Book review: The Sympathizer

What does it mean to pretend to be something else? In one of my favorite books, Mother Night, the character Howard W. Campbell, Junior concludes that “we are what we pretend to be, so we must be careful what we pretend to be.” Viet Thanh Nguyen’s narrator in The Sympathizer reaches no conclusions, but he struggles with the thought throughout the story.

I saw — or imagined — a lot of parallels between Mother Night and The Sympathizer, which no doubt predisposed me to liking the latter. Both books take the form of the protagonist recounting his exploits for a captor, mixing self-reflection with facts. Both take place in a war setting, which characters having authentic connections to the people they’re trying to deceive.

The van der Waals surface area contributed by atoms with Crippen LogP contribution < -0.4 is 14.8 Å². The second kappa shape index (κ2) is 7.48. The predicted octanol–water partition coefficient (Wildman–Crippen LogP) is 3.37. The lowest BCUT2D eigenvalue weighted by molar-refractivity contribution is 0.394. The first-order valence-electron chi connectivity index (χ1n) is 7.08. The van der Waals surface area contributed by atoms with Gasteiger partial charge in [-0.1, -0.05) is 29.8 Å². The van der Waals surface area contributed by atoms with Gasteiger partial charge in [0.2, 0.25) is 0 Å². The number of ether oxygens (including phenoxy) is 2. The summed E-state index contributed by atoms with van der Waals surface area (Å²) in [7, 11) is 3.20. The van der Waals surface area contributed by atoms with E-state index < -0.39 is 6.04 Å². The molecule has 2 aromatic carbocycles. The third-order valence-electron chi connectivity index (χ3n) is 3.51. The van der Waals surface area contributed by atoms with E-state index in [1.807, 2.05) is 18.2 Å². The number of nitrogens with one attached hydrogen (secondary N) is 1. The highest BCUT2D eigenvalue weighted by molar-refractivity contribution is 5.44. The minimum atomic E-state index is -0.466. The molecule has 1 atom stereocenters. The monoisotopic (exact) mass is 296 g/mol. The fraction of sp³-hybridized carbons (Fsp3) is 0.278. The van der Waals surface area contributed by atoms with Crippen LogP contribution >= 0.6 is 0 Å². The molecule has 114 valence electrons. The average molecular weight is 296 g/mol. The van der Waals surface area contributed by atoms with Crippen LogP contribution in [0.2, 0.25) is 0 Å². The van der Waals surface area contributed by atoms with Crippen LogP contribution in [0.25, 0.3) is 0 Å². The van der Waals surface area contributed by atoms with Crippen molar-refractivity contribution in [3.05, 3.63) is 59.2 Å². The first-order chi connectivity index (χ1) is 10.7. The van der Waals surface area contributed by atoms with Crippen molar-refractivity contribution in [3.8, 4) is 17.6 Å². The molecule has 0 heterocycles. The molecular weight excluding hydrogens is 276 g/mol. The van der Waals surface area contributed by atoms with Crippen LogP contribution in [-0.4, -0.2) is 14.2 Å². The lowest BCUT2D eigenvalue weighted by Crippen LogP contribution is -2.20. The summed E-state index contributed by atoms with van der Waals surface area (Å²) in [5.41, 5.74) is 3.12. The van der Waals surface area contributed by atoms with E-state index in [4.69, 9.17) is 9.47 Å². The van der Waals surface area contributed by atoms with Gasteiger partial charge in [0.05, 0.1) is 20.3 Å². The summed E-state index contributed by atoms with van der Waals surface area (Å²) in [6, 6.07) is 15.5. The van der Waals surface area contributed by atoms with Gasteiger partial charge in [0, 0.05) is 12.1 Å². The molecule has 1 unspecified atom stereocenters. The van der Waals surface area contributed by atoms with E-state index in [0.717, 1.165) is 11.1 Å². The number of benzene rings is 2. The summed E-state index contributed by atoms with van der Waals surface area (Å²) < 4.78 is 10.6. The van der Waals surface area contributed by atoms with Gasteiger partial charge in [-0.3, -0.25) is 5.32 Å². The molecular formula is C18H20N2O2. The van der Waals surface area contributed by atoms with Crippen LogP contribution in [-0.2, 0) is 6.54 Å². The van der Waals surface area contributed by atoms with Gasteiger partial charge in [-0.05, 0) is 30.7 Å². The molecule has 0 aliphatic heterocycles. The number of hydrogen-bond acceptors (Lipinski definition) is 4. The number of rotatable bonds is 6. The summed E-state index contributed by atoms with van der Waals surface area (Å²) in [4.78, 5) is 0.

But just because the themes rhyme, The Sympathizer is its own work. If nothing else, it’s a rare work that looks at the Vietnam War from the North Vietnamese perspective. It’s also a really enjoyable book in its own right. The fact that the narrator cannot answer the questions he asks himself gives the reader something to think about long after the book is done.

I loved this book to the point that I stayed up far too late to finish it. I’m looking forward to reading the sequel that I just found out existed.

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